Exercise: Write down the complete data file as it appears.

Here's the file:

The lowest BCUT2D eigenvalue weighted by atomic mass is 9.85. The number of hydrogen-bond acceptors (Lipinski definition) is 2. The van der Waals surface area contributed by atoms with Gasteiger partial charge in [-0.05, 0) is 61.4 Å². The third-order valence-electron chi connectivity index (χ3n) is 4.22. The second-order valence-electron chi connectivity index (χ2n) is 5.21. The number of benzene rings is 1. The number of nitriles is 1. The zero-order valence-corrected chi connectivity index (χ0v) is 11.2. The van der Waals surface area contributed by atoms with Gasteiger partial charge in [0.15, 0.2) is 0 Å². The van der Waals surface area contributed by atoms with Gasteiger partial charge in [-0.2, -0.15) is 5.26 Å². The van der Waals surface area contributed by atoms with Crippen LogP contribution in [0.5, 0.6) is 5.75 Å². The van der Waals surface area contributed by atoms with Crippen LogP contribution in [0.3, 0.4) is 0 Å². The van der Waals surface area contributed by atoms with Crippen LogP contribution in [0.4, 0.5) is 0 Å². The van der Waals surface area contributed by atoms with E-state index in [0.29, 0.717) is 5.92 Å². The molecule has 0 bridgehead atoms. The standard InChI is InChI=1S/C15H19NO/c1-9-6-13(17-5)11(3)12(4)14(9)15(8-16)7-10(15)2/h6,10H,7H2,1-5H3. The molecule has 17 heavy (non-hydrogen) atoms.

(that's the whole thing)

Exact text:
The lowest BCUT2D eigenvalue weighted by atomic mass is 9.85. The number of hydrogen-bond acceptors (Lipinski definition) is 2. The van der Waals surface area contributed by atoms with Gasteiger partial charge in [-0.05, 0) is 61.4 Å². The third-order valence-electron chi connectivity index (χ3n) is 4.22. The second-order valence-electron chi connectivity index (χ2n) is 5.21. The number of benzene rings is 1. The number of nitriles is 1. The zero-order valence-corrected chi connectivity index (χ0v) is 11.2. The van der Waals surface area contributed by atoms with Gasteiger partial charge in [0.15, 0.2) is 0 Å². The van der Waals surface area contributed by atoms with Gasteiger partial charge in [-0.2, -0.15) is 5.26 Å². The van der Waals surface area contributed by atoms with Crippen LogP contribution in [0.5, 0.6) is 5.75 Å². The van der Waals surface area contributed by atoms with Crippen LogP contribution in [0.3, 0.4) is 0 Å². The van der Waals surface area contributed by atoms with Crippen LogP contribution in [0.4, 0.5) is 0 Å². The van der Waals surface area contributed by atoms with E-state index in [0.29, 0.717) is 5.92 Å². The molecule has 0 bridgehead atoms. The standard InChI is InChI=1S/C15H19NO/c1-9-6-13(17-5)11(3)12(4)14(9)15(8-16)7-10(15)2/h6,10H,7H2,1-5H3. The molecule has 17 heavy (non-hydrogen) atoms.